# math: precalc

posted by on .

You are going to buy a \$18,000 car. The dealer offers you \$2000 cash back of nothing down and 0% financing for 60 months. If you take the financing, starting in one month you will pay one-sixtieth of \$18,000 each month for 60 months. In some sense that is not really "0% financing" because you could have bought the care for, effectively, \$16,000 and you will be making \$18,000 in payments. Use the present value formula to determine the actual finance rate. [Hint: Do not expect to solve it algebraically.]

Present value Formula: A={R[1-(1+i)^-n]} / i

where A is the present value, R is the amount of each payment, i is the rate per time period, and n is the time period.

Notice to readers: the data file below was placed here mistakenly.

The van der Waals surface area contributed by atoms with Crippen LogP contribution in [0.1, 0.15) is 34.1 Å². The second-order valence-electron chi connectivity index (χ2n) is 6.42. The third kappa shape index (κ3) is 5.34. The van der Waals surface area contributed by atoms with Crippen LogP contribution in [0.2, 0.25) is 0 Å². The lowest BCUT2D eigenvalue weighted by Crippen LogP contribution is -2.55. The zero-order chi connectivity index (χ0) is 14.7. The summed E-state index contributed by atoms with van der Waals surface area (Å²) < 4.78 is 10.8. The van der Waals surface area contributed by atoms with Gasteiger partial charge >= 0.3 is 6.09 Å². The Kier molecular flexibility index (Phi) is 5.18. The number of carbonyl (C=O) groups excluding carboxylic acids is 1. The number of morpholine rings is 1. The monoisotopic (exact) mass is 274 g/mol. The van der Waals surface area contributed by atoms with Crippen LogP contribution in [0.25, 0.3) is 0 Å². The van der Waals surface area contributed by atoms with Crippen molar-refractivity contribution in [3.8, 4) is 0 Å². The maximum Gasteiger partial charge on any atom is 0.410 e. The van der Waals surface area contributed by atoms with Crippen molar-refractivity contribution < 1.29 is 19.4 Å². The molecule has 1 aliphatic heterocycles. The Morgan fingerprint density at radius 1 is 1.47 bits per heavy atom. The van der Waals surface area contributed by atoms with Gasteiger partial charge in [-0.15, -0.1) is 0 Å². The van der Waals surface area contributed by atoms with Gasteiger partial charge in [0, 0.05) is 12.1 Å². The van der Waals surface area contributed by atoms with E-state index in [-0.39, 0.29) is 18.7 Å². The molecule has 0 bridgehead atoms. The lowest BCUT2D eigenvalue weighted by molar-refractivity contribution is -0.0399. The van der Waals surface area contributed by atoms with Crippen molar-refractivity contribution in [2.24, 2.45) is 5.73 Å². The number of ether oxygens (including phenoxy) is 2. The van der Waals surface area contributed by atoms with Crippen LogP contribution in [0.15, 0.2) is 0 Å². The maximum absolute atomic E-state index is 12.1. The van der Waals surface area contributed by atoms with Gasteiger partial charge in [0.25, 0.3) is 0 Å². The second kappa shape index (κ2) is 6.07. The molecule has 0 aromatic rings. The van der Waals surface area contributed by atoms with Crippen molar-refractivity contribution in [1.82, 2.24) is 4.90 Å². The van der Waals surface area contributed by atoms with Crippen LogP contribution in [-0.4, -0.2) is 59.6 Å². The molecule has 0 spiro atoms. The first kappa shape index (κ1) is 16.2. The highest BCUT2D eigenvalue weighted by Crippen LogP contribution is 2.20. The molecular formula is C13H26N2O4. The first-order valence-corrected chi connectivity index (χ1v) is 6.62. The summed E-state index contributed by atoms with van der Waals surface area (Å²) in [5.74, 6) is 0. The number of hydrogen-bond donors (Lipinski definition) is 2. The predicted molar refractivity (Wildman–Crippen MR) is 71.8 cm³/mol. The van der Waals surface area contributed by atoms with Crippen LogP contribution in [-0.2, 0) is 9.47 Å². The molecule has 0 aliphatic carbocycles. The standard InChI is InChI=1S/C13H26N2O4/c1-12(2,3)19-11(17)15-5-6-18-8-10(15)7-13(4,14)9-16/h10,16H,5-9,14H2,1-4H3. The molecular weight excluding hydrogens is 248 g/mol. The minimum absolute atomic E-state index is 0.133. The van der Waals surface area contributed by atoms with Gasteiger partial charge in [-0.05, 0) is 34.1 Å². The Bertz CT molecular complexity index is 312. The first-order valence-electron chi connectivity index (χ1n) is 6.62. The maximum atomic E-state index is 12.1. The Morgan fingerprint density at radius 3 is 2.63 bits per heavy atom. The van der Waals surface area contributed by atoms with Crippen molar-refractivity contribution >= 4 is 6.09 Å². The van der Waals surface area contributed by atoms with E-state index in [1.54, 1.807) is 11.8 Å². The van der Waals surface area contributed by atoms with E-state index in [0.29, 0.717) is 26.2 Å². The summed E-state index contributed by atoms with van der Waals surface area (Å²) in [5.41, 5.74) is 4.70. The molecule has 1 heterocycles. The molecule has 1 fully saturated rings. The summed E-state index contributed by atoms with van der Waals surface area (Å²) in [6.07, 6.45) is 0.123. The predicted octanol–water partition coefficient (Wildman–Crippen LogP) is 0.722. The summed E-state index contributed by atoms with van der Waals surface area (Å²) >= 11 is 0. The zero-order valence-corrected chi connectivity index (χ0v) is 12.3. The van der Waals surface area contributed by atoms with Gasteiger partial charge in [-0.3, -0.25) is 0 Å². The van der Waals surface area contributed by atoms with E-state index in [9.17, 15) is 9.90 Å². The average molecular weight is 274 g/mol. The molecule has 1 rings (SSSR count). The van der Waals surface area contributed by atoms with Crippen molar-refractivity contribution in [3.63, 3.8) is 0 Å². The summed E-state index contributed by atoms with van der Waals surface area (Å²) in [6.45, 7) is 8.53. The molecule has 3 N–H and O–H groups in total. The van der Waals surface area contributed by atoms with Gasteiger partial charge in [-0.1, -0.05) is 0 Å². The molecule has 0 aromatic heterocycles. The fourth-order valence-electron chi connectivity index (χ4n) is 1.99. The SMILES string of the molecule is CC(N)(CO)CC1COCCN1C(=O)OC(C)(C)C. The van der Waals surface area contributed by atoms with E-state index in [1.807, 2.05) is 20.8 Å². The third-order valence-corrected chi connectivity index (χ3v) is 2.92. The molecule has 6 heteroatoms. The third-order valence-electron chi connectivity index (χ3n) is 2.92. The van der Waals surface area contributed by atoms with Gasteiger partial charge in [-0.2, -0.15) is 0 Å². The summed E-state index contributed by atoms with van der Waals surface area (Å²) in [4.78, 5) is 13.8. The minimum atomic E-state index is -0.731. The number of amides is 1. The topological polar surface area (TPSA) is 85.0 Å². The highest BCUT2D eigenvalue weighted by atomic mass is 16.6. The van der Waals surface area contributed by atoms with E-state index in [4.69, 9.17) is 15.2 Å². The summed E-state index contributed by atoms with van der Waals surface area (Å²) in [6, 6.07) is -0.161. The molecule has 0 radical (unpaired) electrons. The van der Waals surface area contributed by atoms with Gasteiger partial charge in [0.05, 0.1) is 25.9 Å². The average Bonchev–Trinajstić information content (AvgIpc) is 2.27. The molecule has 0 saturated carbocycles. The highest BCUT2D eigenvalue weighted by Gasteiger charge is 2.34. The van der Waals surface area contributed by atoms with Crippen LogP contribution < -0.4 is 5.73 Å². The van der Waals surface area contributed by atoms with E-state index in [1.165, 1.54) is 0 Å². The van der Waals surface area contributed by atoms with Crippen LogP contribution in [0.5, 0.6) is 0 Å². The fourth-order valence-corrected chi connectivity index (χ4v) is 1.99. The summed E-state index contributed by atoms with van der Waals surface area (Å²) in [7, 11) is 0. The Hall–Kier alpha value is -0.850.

• math: precalc - ,

• math: precalc - ,

16000 = 300(1 - (1+i)^-60)/i
53.3333 = (1 - (1+i)^-60)/i

After a few trial-and-error attempts with my calculator, I "sandwiched" the rate i between .004 and .0038

so
.004 53.24886
i 53.33333
.0038 53.561
we can now set up an interpolation ratio
(i - .004)/(.0038 - .004) = (53.3333-53.24886)/(53.561-53.24886)
i = .003946

check:
300(1 - (1.003946)^-60)/.003946 = 15999.86